Safely Surrendered for Newborns is a law that allows you to give up your baby. It's safe. It's legal. And, no one needs to know.
What is the Safely Surrendered Baby Law?
It’s a new law. Under this law, a person may surrender their baby confidentially without fear of arrest or prosecution for abandonment.
How Does It Work?
A distressed parent who is unable or unwilling to care for an infant can legally, confidentially and safely surrender their baby within 3 days of birth. All that is required is that the baby be brought to any fire station or emergency room. If there are additional places, they will be listed on this brochure. A bracelet will be placed on the baby for identification. A matching bracelet will be given to the parent. The bracelet will help connect the parent to the baby if the parent wants the baby back.
Where Can I Take My Baby if I Want to Surrender Him/Her?
Any local fire station or hospital emergency room.
Can Only a Parent Bring in the Baby?
In most cases, a parent will bring in the baby. The law allows another person to bring in the baby if they have lawful custody.
Does the Parent Have to Call Before Bringing in the Baby?
No. A parent can bring in a baby anytime, 24 hours a day, 7 days a week.
Does a Parent Have to Tell Anything to the People Taking the Baby?
No. Nothing is required. However, hospital personnel will give the parent a medical information questionnaire that is designed to gather family medical history. This could be very useful in caring for the child but it is up to the parent to complete it.
What Happens to the Baby?
The baby will be examined and given medical treatment, if needed. Then the baby will be placed in a foster or pre-adoptive home.
What Happens to the Parent?
Once the parent(s) has safely turned over the baby, they are free to go.
What if a Parent Wants the Baby Back?
The parent(s) may take the bracelet back to the hospital. Under the SSB Law, a parent has at least 14 days to claim his or her infant. Hospital personnel will provide information about the baby.
Why is California Doing This?
The purpose of the Safely Surrendered Baby Law is to protect babies from being hurt or killed because they were abandoned.
You may have heard tragic stories of babies left in dumpsters or public toilets. The persons who committed these acts may have been under severe emotional distress. The mothers may have hidden their pregnancies, fearful of what would happen if their families found out. Because they were afraid and had nowhere to turn for help, they abandoned their infants.
Abandoning a baby puts the child in extreme danger. It is also illegal. Too often, it results in the baby’s death. Because of the Safely Surrendered Baby Law, this tragedy doesn’t ever have to happen in California again.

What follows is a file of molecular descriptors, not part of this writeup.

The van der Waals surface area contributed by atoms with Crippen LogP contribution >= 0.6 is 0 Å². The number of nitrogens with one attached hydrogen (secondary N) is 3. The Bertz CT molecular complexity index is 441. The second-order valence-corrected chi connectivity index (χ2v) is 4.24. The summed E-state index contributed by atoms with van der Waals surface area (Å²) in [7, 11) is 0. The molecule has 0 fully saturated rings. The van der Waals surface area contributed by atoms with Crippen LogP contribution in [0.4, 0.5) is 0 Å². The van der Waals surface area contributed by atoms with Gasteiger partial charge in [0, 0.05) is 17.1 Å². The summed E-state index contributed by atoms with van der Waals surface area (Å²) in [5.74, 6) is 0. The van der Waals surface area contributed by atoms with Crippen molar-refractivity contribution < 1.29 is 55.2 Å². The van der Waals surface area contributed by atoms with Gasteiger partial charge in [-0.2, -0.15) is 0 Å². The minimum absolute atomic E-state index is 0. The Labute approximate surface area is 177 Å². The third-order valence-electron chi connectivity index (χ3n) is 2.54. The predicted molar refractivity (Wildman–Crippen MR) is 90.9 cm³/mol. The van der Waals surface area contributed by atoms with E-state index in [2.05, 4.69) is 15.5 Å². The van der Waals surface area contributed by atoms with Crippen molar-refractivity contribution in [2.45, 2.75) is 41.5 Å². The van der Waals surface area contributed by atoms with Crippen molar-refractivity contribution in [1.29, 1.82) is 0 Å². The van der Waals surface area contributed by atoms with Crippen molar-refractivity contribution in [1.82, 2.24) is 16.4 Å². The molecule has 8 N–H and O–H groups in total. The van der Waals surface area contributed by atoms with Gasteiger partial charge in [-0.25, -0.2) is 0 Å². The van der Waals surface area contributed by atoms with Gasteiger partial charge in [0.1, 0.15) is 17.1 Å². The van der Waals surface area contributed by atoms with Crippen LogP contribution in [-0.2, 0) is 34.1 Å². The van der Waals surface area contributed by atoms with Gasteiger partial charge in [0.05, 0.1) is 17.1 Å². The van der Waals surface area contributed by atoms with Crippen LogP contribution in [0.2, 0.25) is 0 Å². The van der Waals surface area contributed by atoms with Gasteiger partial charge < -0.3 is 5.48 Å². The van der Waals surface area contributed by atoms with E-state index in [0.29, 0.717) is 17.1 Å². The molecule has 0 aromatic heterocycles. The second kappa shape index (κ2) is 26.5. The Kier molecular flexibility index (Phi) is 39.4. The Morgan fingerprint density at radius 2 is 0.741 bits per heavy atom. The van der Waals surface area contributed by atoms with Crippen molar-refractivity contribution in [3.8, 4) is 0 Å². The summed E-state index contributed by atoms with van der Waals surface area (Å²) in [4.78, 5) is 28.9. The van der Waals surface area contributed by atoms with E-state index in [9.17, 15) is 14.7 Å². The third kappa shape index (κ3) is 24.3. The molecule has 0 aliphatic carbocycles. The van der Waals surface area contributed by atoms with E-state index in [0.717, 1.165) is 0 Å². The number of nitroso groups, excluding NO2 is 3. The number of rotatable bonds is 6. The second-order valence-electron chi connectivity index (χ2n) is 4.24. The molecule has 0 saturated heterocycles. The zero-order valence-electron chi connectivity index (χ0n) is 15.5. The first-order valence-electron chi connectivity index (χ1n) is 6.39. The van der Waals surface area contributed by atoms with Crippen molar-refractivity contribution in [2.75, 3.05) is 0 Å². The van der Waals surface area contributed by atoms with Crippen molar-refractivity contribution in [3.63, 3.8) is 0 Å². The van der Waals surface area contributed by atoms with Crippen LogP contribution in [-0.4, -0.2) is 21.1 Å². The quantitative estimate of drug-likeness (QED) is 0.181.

A Safely Surrendered Baby in California
At 8:30 a.m. on Thursday, July 25, 2002, a healthy newborn baby was brought to St. Bernardine Medical Center in San Bernardino under the provisions of the California Safely Surrendered Baby Law.
This baby was another child protected under California’s Safely Surrendered Baby Law. As the law states, the baby’s mother did not have to identify herself. When the baby was brought to the emergency room, he was examined by a pediatrician and was healthy and doing fine. He was placed in a foster home for short-term care while the adoption process was started.
Every baby deserves a chance for a healthy life. If you or someone you know is considering giving up a newborn, learn about your options.
Certainly we want women to get proper medical care and counseling while they are pregnant, not after giving birth. But at the same time, we want parents to know that if they choose not to keep their baby, they will not go to jail for abandonment if they deliver the baby to safe hands in any emergency room or Fire Station in Kern County.
The California Safely Surrendered Baby Law
- Allows a distressed birth parent(s) to legally, confidentially, and safely surrender their baby
- Provides a safe place for babies
- Protects the parent(s) from arrest or prosecution for abandonment
- Does not require that names be given when the baby is surrendered
- Permits parents to bring a baby within 3 days of birth to any fire station or emergency room in Kern County.
In California, No One Ever Has to Abandon a Child Again
Watch our 30-second Public Service Announcement: